Agave victoriae-reginae

8. Agave Americana

Agave Americana, also known as the century plant or American Aloe, is a large succulent with leaves that can grow up to 3-5 feet in habitat. The leaves grow in a Fibonacci spiral arrangement from the bottom to the top. It thrives in dry conditions and requires similar conditions when grown as a houseplant.

Agave Americana

9. Aloe Polyphylla

Aloe Polyphylla, also known as the Spiral Aloe, is one of the most well-known spiral succulents. Its rosettes form perfect Fibonacci spirals, either clockwise or counterclockwise, with five points. The leaves range from bright, light green to darker green and have spines on the edges. Growing this succulent requires careful attention and skill to maintain its unique spiral pattern.

Aloe Polyphylla

10. Aloe brevifolia

Aloe brevifolia is characterized by short leaves, which give the plant a total mature height of 10 cm. Unlike Aloe Polyphylla, its spirals are vertical. The thick leaves have a triangular profile and spines on the edges and along the middle on the outer side. This succulent produces rosettes that form clusters through suckers on the side.

Aloe brevifolia

11. Ariocarpus Fissuratus

Ariocarpus Fissuratus is a small cactus found in Mexico and Texas. As a houseplant, it forms a spiral of grey-green leaves on its stem. This slow-growing plant is often grafted onto faster-growing cacti to speed up its development. It produces pink flowers at the top during its flowering season.

Ariocarpus Fissuratus

12. Echeveria ‘Cubic Frost’

Echeveria ‘Cubic Frost’ is a stunning spiral succulent with bluish-grey leaves and pink edges. The leaves have a unique backward-bending shape and grow in mild horizontal spirals. This short plant reaches a maximum mature height of 20 cm, and its rosette can grow as big as ten inches. In addition to the beautiful foliage, it produces fantastic orange bell-shaped flowers.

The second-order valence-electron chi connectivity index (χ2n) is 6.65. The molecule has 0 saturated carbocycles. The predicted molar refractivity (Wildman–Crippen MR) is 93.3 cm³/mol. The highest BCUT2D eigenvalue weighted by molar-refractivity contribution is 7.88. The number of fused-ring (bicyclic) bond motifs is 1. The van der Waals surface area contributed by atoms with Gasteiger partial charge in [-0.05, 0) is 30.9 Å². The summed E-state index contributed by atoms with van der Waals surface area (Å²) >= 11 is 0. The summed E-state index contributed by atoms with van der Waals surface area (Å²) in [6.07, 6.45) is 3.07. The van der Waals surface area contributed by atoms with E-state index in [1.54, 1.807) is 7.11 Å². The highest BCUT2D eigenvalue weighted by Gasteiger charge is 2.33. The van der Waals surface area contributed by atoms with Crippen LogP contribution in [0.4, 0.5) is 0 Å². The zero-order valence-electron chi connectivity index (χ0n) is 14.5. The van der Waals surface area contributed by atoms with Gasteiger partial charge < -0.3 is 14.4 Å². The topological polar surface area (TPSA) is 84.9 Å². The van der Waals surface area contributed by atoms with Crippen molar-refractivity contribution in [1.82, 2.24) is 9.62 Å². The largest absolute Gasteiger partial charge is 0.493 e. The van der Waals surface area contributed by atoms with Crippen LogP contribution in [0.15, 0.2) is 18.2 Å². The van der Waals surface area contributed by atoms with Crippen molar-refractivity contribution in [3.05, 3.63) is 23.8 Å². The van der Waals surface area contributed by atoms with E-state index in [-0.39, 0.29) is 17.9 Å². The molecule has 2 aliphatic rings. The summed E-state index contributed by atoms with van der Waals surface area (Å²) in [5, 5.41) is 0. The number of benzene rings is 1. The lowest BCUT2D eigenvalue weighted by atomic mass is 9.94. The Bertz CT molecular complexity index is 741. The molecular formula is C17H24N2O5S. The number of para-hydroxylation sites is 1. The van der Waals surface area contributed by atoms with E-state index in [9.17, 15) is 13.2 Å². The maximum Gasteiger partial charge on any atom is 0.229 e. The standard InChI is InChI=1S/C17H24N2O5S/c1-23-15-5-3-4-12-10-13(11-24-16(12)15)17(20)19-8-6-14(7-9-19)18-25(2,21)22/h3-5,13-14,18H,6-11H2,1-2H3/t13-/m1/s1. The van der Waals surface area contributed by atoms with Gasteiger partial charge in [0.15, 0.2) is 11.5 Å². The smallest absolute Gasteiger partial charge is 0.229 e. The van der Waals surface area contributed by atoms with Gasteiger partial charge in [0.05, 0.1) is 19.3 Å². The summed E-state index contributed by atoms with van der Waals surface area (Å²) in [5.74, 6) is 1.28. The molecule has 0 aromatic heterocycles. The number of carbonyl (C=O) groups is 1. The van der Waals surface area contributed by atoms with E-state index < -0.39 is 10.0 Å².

Echeveria 'Cubic Frost'

13. Echeveria ‘Dondo’

Echeveria ‘Dondo’ has grey-green succulent leaves with three pointed ends and a spine in the middle. This spiral succulent forms rosettes from the base without a stem. The leaves grow in horizontal spirals and produce flowers with pink petals and orange tips. While the flowers enhance its beauty, this plant is mainly admired for its spiral foliage.

Echeveria 'Dondo'

14. Echeveria imbricata

Echeveria imbricata, also known as the blue rose, showcases evergreen blue-green leaves arranged in near-perfect rosettes. The saucer-shaped leaves have a tip on the edge, and the rosettes form spirals. This hardy succulent reaches an average height between 4 and 8 inches and produces bell-shaped orange-red flowers in spring and early summer.

Echeveria imbricata

15. Echeveria ‘Lime N’ Chile’